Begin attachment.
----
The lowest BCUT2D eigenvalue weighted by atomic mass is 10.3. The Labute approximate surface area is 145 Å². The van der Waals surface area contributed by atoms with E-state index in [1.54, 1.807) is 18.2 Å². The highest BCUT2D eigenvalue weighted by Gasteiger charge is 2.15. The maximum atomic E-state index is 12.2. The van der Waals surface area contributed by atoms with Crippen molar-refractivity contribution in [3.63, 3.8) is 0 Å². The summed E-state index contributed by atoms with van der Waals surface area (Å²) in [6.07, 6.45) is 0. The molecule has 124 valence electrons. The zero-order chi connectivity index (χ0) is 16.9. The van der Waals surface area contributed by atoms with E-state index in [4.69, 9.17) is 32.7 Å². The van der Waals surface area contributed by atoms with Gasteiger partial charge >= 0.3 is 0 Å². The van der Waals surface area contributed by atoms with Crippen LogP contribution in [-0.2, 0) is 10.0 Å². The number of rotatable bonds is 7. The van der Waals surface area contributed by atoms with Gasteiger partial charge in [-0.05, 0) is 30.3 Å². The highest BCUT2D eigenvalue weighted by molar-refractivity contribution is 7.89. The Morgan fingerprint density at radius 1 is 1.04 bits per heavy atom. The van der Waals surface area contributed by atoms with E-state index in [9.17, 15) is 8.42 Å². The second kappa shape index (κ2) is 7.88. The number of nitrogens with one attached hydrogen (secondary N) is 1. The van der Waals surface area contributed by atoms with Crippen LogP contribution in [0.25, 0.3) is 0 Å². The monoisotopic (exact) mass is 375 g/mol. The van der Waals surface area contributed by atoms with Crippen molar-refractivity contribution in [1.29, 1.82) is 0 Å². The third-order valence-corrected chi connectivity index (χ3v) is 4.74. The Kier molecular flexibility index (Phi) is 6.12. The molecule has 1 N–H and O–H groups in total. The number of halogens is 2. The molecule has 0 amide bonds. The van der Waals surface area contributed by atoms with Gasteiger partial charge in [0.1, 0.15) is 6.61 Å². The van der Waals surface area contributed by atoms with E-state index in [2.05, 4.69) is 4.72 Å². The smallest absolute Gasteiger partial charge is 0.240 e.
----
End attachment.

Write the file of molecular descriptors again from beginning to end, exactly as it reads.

The lowest BCUT2D eigenvalue weighted by atomic mass is 10.3. The Labute approximate surface area is 145 Å². The van der Waals surface area contributed by atoms with E-state index in [1.54, 1.807) is 18.2 Å². The highest BCUT2D eigenvalue weighted by Gasteiger charge is 2.15. The maximum atomic E-state index is 12.2. The van der Waals surface area contributed by atoms with Crippen molar-refractivity contribution in [3.63, 3.8) is 0 Å². The summed E-state index contributed by atoms with van der Waals surface area (Å²) in [6.07, 6.45) is 0. The molecule has 124 valence electrons. The zero-order chi connectivity index (χ0) is 16.9. The van der Waals surface area contributed by atoms with E-state index in [4.69, 9.17) is 32.7 Å². The van der Waals surface area contributed by atoms with Gasteiger partial charge >= 0.3 is 0 Å². The van der Waals surface area contributed by atoms with Crippen LogP contribution in [-0.2, 0) is 10.0 Å². The number of rotatable bonds is 7. The van der Waals surface area contributed by atoms with Gasteiger partial charge in [-0.05, 0) is 30.3 Å². The highest BCUT2D eigenvalue weighted by molar-refractivity contribution is 7.89. The Morgan fingerprint density at radius 1 is 1.04 bits per heavy atom. The van der Waals surface area contributed by atoms with E-state index in [9.17, 15) is 8.42 Å². The second kappa shape index (κ2) is 7.88. The number of nitrogens with one attached hydrogen (secondary N) is 1. The van der Waals surface area contributed by atoms with Crippen LogP contribution in [0.25, 0.3) is 0 Å². The monoisotopic (exact) mass is 375 g/mol. The van der Waals surface area contributed by atoms with Crippen molar-refractivity contribution in [1.29, 1.82) is 0 Å². The third-order valence-corrected chi connectivity index (χ3v) is 4.74. The Kier molecular flexibility index (Phi) is 6.12. The molecule has 1 N–H and O–H groups in total. The number of halogens is 2. The molecule has 0 amide bonds. The van der Waals surface area contributed by atoms with Gasteiger partial charge in [0.1, 0.15) is 6.61 Å². The van der Waals surface area contributed by atoms with E-state index in [2.05, 4.69) is 4.72 Å². The smallest absolute Gasteiger partial charge is 0.240 e.